Bernstein divides his book into four sections—“Overviews,” “Moore and the Documentary Tradition,” “The Major Films,” and “Beyond the American Multiplex: Moore in the Media Marketplace.” Kellner and Arthur occupy the second section. In the first, Sergio Rizzo, who teaches English at Morehouse College, writes that while he portrays “the outsider on the inside,” (of the Hollywood studio system) “Moore’s success indicates someone who works the system as only an insider can.” Rizzo’s view is at odds with that of Gaylyn Studlar, David May Distinguished Professor of the Humanities at Washington University, whose essay on class, gender, and race in Moore’s films completes the first section. She asserts that Moore is distinctly an outsider, someone who, like ordinary citizens, “just wants to know the truth.” She further asserts in discussing Bowling for Columbine (2002) that “Moore’s shambling, overweight appearance allows his onscreen persona to take on qualities of insufficient manliness, of softness and almost feminine sympathy that contrast to figures of hard masculinity like [Charlton] Heston.”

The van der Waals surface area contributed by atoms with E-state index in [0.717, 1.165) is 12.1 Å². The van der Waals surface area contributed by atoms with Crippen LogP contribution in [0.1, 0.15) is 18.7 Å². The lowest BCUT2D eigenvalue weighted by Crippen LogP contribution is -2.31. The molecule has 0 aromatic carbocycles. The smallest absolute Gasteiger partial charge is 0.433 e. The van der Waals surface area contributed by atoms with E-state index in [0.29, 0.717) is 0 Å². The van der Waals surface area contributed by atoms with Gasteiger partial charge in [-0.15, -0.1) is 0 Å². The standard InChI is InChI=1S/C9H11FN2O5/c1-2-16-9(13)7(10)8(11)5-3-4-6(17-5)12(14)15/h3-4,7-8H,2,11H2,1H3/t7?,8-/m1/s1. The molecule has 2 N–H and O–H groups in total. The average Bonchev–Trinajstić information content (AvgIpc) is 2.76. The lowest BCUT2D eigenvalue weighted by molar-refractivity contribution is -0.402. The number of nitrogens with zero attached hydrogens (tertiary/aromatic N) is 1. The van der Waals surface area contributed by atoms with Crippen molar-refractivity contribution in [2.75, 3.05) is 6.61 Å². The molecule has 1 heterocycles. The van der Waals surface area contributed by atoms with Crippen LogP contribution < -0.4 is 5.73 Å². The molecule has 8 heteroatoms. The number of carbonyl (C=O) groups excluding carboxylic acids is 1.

The section on “The Major Films” seems to work better as an introduction than as a source of revelation for someone who might not be familiar with Moore’s work. Yet I found the essay by Charles Musser of Yale University on truth and rhetoric in Fahrenheit 9/11 to be the richest source of the new. He lists four “structures or tropes” that the filmmaker uses to get to the whole truth—showing the audience “what has been left out or forgotten,” “going beneath the surface of deceptive appearances,” showing “that previous accepted ‘truths’ are not true but false (are lies) and so offer new truths in their stead” and “the simple reiteration of ‘facts’ or events that have already been presented by ‘the other side.’” He thoroughly analyzes George Bush’s “performance” in the Sarasota, Florida classroom on the morning of 9/11, where he sat for some minutes (part of the debate centers on whether it was five or seven), a time of what Moore calls “nobody doing anything.” Efforts by others, notably Alan Peterson in his rebuttal to Moore’s film, FahrenHYPE 9/11(2004), provide an alternative view by challenging Moore’s approach to the truth. Richard Porton of Cineaste similarly shines a strong light on some of the shortcomings in Moore’s Sicko (2007) by pointing out that the filmmaker refuses “to offer a nuanced account of the weaknesses, as well as of the strengths, of the European, and especially the Cuban, health bureaucracies.” The truth (whatever that might be) may be as elusive as a solution to the nation’s health-care crisis.